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									               NON-HODGKIN’S LYMPHOMAS: The Facts
What are they?

         Non-Hodgkin’s Lymphomas (NHLs) are a group of Cancers that begin in the
lymphatic system. The lymphatic system is a connected network of lymph vessels
(similar to blood vessels), lymph nodes, and other structures including the spleen,
thymus, and bone marrow. Lymph nodes are small, bean shaped structures that
form and store white blood cells to fight infection. Lymph vessels connect lymph
nodes throughout the body. The lymphatic system is involved in the body’s ability to
fight infection and in the formation of blood cells. The various components of this
system are spread all over much of the body. For this reason, many other types of
cancer (besides Hodgkin’s Disease) can eventually spread to the lymphatic system.
         NHLs can begin in many areas of the body because the lymphatic system is
so widespread. As the disease progresses, the cancer can spread throughout the
lymphatic system and reach many areas of the body. If the cancer enters the blood
stream it can spread to other organs such as the lungs or liver.
         Non-Hodgkin’s Lymphomas are just one category of lymphomas. A
lymphoma is any type of cancer that affects white blood cells and the lymphatic
system. White blood cells are the cells of the body responsible for fighting infection
and disease. There is another type of lymphoma called Hodgkin’s Disease. This is a
separate disease that will not be discussed here. The main difference between the
two is that a special type of immune system cells, called Reed-Sternberg cells, are
found in Hodgkin’s Disease, but not in NHLs. All lymphomas that are not Hodgkin’s
disease are grouped together as Non-Hodgkin’s Lymphomas.
         The classification of different stages of NHLs can be very confusing. There are many different forms of
the disease and unfortunately, more than one classification system is used to describe them. The majority of
doctors use one of the two classification systems described below.

  This system uses descriptive terms based on the appearance of the cancer cells when they are examined
microscopically. For example size and shape of the cells are described as follows:

              CELL SIZE: Large or Small
              CELL SHAPE: Cleaved – indentations or folds
                             Non-cleaved- round and smooth

   This system is simplified more by grouping together symptoms based on the prognosis. These different
categories are generally described with a combination of common and technical language as follows:

          LOW GRADE: Slow growing cancer; symptoms are often not present. This stage can go on for
           years untreated before problems arise. Characterized by small lymphocytic and follicular,
           predominantly small cleaved cell or follicular, mixed (small cleaved and large cell);
          INTERMEDIATE GRADE: Cancer that grows faster than Low Grade; if left untreated, this condition
           can be fatal in a matter of months. Characterized by follicular, large cell; diffuse, small cleaved
           cell; diffuse, mixed (small and large cell); or diffuse large cell (cleaved or noncleaved).
          HIGH GRADE: Very fast growing cancer; if left untreated, this condition can be fatal in a matter of
           weeks. Characterized by diffuse, large cell iImmunoblastic, lymphoblastic, and small noncleaved
 “REAL SYSTEM” (Revised European and American Lymphoma Classification System)
      This newer system was developed so that doctors all over the world will, hopefully, someday use the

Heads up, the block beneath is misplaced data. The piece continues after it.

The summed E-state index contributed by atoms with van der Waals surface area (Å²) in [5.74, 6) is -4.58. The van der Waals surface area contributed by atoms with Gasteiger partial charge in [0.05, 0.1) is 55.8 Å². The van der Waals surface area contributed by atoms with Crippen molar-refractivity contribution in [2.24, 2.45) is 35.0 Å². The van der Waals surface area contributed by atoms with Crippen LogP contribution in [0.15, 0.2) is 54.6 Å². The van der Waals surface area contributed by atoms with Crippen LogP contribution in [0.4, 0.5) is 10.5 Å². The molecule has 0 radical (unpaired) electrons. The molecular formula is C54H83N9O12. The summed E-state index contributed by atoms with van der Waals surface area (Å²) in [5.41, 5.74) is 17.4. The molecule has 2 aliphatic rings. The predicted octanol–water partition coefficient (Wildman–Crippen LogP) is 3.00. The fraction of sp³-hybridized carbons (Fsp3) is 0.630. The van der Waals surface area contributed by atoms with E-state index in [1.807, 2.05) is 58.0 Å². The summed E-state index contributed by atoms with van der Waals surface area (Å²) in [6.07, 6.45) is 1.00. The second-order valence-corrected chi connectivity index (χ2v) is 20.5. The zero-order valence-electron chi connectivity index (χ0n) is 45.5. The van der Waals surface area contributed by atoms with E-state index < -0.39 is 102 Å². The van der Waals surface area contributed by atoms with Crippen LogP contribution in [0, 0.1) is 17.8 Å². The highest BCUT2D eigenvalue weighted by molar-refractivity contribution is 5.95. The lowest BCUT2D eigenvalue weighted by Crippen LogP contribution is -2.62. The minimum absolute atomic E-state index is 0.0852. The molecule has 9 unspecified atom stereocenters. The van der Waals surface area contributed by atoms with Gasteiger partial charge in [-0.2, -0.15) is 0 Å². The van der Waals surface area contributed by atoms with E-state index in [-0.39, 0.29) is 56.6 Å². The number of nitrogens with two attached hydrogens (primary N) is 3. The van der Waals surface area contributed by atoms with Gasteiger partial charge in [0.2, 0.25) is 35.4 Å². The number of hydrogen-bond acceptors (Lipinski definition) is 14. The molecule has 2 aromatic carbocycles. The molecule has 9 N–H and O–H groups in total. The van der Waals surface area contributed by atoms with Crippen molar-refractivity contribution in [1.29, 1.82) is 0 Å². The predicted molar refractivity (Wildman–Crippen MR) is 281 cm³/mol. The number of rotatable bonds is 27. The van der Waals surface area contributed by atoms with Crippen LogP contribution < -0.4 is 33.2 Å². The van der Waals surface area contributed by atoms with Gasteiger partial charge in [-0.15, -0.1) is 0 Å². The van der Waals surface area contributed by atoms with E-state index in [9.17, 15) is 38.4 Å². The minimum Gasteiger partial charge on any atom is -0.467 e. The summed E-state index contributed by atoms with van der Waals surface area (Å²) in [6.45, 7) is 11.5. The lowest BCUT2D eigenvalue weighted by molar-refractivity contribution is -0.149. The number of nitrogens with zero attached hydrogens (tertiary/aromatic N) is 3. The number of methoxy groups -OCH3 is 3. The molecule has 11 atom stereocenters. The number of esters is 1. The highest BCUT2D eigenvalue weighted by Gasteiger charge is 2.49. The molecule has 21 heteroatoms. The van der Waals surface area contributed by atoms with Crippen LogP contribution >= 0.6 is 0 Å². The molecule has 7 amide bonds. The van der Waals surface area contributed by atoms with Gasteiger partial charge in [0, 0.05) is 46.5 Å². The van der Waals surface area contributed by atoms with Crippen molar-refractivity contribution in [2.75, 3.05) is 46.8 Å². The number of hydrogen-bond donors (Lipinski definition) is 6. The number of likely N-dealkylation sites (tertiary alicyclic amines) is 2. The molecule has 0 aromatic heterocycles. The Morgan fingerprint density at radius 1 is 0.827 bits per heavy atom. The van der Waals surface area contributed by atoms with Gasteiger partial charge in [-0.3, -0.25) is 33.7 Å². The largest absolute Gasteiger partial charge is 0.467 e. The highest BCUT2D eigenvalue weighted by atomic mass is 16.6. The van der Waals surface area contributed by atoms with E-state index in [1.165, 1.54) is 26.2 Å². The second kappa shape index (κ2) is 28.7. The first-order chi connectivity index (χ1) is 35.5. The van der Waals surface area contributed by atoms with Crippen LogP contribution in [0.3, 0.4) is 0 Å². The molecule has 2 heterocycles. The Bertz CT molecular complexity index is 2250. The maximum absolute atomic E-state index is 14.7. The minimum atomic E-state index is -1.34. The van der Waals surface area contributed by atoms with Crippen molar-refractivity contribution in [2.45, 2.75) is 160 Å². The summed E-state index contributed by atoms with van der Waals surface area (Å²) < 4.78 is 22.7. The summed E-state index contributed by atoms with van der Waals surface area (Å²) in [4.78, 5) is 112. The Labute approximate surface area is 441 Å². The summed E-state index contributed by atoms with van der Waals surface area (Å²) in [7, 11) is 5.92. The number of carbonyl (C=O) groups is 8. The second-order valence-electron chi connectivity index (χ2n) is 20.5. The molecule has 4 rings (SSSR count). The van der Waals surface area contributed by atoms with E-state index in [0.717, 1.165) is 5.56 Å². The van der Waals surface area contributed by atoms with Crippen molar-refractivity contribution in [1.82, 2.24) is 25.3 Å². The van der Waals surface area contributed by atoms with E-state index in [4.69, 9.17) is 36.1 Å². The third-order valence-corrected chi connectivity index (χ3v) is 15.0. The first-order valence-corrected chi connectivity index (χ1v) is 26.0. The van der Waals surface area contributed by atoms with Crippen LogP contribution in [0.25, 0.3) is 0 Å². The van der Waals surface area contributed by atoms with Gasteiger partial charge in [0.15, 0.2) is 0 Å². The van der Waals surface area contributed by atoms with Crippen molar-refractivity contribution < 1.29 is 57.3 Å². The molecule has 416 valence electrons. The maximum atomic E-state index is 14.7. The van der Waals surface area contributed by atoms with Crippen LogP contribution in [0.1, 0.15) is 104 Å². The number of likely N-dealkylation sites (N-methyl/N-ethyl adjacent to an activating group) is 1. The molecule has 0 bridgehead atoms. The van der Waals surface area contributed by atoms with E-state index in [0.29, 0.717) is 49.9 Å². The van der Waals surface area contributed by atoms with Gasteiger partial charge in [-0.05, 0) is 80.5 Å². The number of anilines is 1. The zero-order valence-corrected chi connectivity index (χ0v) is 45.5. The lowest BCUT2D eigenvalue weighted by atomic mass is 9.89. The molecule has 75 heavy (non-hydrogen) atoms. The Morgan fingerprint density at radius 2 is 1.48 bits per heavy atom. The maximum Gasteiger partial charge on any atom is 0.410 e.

same classification scheme. This system classifies stages based on the outlook after treatment, as well as the
appearance, chemical makeup, and genetic identity of the cancer cells.
      The four stages commonly used in the REAL System are as follows:
       EXCELLENT PROGNOSIS: There is a 5-year survival rate of over 70% for people with this stage.
          If the cancer is eliminated, then most people survive much longer than this and go on to live cancer-
          free lives. This category includes anaplastic large T-/Null cell lymphoma; marginal zone B-cell
          MALT lymphoma, and follicular lymphoma.
       GOOD PROGNOSIS: There is a 5-year survival rate of about 50% to 70%. This category includes
          marginal zone B-cell nodal lymphoma; lymphoplasmacytoid lymphoma; Waldenstrom's
          Macroglobulinemia; and small lymphocytic lymphoma (Chronic Lymphocytic Leukemia).
       FAIR PROGNOSIS: There is a 5-year survival rate of about 30% to 50%.This category includes
          primary mediastinal large B-cell lymphoma; diffuse large B-cell lymphoma; Burkitt’s lymphoma; and
          high-grade B-cell Burkitt-like lymphoma.
       POOR PROGNOSIS: There is a 5-year survival rate below 30%. This category includes peripheral
          T-cell lymphoma; lymphoblastic lymphoma; and mantle cell lymphoma.

Who gets them?

         Non-Hodgkin’s Lymphoma is the 5th most commonly diagnosed Cancer in the United States. It is
   estimated that about 56,000 Americans are diagnosed with Non-Hodgkin’s Lymphoma yearly. Men are
   diagnosed about 20% more often than women. Children can sometimes develop NHLs, but the vast
   majority of cases involve adults. The average age of diagnosis is about 40 years old. Race seems to
   be a factor in determining who is at risk for NHLs. Although anyone can develop the disease,
   Caucasians seem to be at a higher risk than African-Americans or Asians. About 26,000 people a year
   die from NHL. Each year about 460 Rhode Island residents are diagnosed with Non-Hodgkin’s
   Lymphomas. About one quarter of these people will die of the disease.
         Over the last few decades, there has been a significant increase in the number of cases of Non-
   Hodgkin’s Lymphomas. The actual cause of this has not been determined. Regardless, NHLs are an